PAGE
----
Python Script to Run Command N Times a Second
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Python script (python3 preferred, standard library only preferred).

The script will accept the following inputs:

  1. Number of times per second to execute command (may be 100s or more)
  2. Number of seconds to run the script for
  3. (Bash) Shell command to execute

The script will execute the provided shell command N times a second. The shell command may take 1 or more seconds to run, so the script can’t block waiting to execute the shell command again.

The script will collect the return code of the execution of each shell command run and summarize with a count of each unique return code at the end.

Crowdsource coding tasks.

2 Solutions

Super simple, works flawlessly.
I wrote this on Windows, but I'm sure it works the same with bash as it does for batch.

import os, time
def do_loop(hz, dofor, cmd):
    outputs = []
    times_to_run = hz * dofor
    for i in range(times_to_run):
        code = os.system(cmd)
        outputs += [code]
    print(f"done! return codes: {outputs}")

# do_loop(5, 1, "echo hi")
Winning solution

Here's my solution. It doesn't block because it uses Popen instead of system and it can use a busy loop in case the granularity is too high (that should only be a problem with Windows). The cmd can be passed as a string or a function that takes the iteration number and returns a string.

#!/usr/bin/env python3

import subprocess
import time


def hifreq_cmd(cmd, freq, period, use_busy_loop = USB_BUSY_LOOP):
    if isinstance(cmd, str):
        cmd_fn = lambda i: cmd
        assert callable(cmd)
        cmd_fn = cmd

    end_time = time.time() + period
    deadline = time.time()

    children = []

    i = 0
    while time.time() < end_time:
        deadline += 1.0 / freq
        if use_busy_loop:
            while (time.time() < deadline):
            if time.time() < deadline:
                time.sleep(deadline - time.time())
        child = subprocess.Popen(cmd_fn(i).split(" "))
        i += 1

    return_codes = {}
    timing_out = {}
    while children:
        child = children.pop(0)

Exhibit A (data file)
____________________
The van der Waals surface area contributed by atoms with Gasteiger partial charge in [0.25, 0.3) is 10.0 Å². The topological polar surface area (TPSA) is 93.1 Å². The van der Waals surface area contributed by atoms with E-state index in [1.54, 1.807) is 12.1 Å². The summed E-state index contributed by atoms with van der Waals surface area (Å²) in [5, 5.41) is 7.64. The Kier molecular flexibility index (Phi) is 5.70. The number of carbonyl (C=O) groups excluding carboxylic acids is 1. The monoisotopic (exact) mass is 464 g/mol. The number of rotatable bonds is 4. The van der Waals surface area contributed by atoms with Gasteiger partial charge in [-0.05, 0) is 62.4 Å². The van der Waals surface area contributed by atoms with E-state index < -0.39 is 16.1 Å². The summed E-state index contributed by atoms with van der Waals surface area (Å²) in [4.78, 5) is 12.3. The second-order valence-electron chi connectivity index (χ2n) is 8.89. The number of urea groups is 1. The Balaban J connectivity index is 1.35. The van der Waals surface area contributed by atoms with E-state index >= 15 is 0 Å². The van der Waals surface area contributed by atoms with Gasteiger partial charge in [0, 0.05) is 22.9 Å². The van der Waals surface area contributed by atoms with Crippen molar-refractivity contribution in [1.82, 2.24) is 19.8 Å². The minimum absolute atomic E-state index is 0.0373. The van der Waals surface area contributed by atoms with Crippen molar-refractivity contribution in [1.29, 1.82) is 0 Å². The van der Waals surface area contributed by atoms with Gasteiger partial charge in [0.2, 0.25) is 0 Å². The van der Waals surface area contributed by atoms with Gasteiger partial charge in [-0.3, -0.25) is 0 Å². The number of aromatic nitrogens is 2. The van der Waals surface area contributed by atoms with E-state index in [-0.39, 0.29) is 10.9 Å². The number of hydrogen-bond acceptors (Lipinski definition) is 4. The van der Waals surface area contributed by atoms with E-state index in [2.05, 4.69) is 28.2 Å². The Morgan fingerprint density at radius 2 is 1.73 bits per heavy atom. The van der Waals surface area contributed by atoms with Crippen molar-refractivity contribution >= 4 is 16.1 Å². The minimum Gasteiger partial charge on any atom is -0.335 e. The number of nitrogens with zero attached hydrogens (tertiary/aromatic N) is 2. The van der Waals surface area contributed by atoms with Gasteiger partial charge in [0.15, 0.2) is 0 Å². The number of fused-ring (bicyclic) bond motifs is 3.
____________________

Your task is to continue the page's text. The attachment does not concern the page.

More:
if timing_out.get(child, 0) > MAX_TIMEOUTS:
            return_codes[None] = return_codes.get(None, 0) + 1
            rc = child.wait(TIMEOUT_TIME)
            return_codes[rc] = return_codes.get(rc, 0) + 1
        except subprocess.TimeoutExpired:
            timing_out[child] = timing_out.get(child, 0) + 1
    return return_codes

if __name__ == "__main__":
    """ Usage examples of hifreq_cmd
    hifreq_cmd("echo 3 times once a second", 1, 3.0)
    hifreq_cmd(lambda i: "echo %d" % i, 1000, 1.0, True)

    import argparse

    parser = argparse.ArgumentParser(
        description="Runs a command repeatedly at a given rate, for a given" + 
                    " amount of time.")
    parser.add_argument("frequency", type=float,
                        help="Rate at which to run the command, in times/sec")
    parser.add_argument("period", type=float,
                        help="Amount of time to run the command, in seconds")
    parser.add_argument("command", type=str, nargs="+",
                        help="The command to run, between quotes or not")

    args = parser.parse_args()
    freq = args.frequency
    period = args.period
    cmd = " ".join(args.command)

    return_codes = hifreq_cmd(cmd, freq, period)
    total = sum(return_codes.values())
    print("Return codes:")
    for rc, n in return_codes.items():
        if rc is not None:
            print("  %d: %d/%d" % (rc, n, total))
    if None in return_codes:
        print("  Timed out: %d/%d" % (return_codes[None], total))

Edit 1: Added script argument handling.

Edit 2: Added summary of return codes.

Edit 3: Changed poll to wait and added timeout handling.

Edit 4: Cleaned up the script, added argument handling with argparse.

This is close. It doesn't capture the return codes of each execution and summarize it after finishing
Riddler 11 months ago
Sorry about, I didn't see the last line. I edited my solution to include the summary of return codes.
CyteBode 11 months ago
Seems to hang polling for the return codes. ^CTraceback (most recent call last): File "", line 55, in returncodes = hifreqcmd(cmd, freq, period) File "", line 37, in hifreq_cmd time.sleep(0.001) KeyboardInterrupt
Riddler 11 months ago
Looks like its a race condition. Sometimes it does exit with the summary. The longer the command takes to run the less likely it is to exit cleanly. "echo 1" almost always works, but something like "sleep 1" does not
Riddler 11 months ago
I updated the solution so it now waits 1.0 seconds after a child, before trying the others. If it waits 1.0s after the same child more than 10 times, it's considered timed out and discarded. You can change the two constants at the top if you want. It at least works with sleep 1 now.
CyteBode 11 months ago
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